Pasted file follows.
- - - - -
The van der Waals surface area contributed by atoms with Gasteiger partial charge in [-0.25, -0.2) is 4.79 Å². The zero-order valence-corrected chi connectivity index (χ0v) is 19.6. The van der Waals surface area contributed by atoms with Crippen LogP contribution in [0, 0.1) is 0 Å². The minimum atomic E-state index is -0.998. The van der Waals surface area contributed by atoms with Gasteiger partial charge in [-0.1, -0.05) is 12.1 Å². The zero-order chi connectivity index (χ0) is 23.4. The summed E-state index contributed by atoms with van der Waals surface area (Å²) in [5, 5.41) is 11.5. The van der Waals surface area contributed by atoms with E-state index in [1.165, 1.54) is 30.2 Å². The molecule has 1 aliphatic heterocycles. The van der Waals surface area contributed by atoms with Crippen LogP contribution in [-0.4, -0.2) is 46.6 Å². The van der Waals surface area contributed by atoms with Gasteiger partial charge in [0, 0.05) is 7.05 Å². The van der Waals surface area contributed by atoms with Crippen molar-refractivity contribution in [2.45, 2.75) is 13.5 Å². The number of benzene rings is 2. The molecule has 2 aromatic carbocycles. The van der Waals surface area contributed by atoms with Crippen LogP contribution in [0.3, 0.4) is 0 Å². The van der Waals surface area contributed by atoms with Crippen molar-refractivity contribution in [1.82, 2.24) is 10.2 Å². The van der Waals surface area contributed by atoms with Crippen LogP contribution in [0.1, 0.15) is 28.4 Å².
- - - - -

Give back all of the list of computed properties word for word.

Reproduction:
The van der Waals surface area contributed by atoms with Gasteiger partial charge in [-0.25, -0.2) is 4.79 Å². The zero-order valence-corrected chi connectivity index (χ0v) is 19.6. The van der Waals surface area contributed by atoms with Crippen LogP contribution in [0, 0.1) is 0 Å². The minimum atomic E-state index is -0.998. The van der Waals surface area contributed by atoms with Gasteiger partial charge in [-0.1, -0.05) is 12.1 Å². The zero-order chi connectivity index (χ0) is 23.4. The summed E-state index contributed by atoms with van der Waals surface area (Å²) in [5, 5.41) is 11.5. The van der Waals surface area contributed by atoms with E-state index in [1.165, 1.54) is 30.2 Å². The molecule has 1 aliphatic heterocycles. The van der Waals surface area contributed by atoms with Crippen LogP contribution in [-0.4, -0.2) is 46.6 Å². The van der Waals surface area contributed by atoms with Gasteiger partial charge in [0, 0.05) is 7.05 Å². The van der Waals surface area contributed by atoms with Crippen molar-refractivity contribution in [2.45, 2.75) is 13.5 Å². The number of benzene rings is 2. The molecule has 2 aromatic carbocycles. The van der Waals surface area contributed by atoms with Crippen LogP contribution in [0.3, 0.4) is 0 Å². The van der Waals surface area contributed by atoms with Crippen molar-refractivity contribution in [1.82, 2.24) is 10.2 Å². The van der Waals surface area contributed by atoms with Crippen LogP contribution in [0.1, 0.15) is 28.4 Å².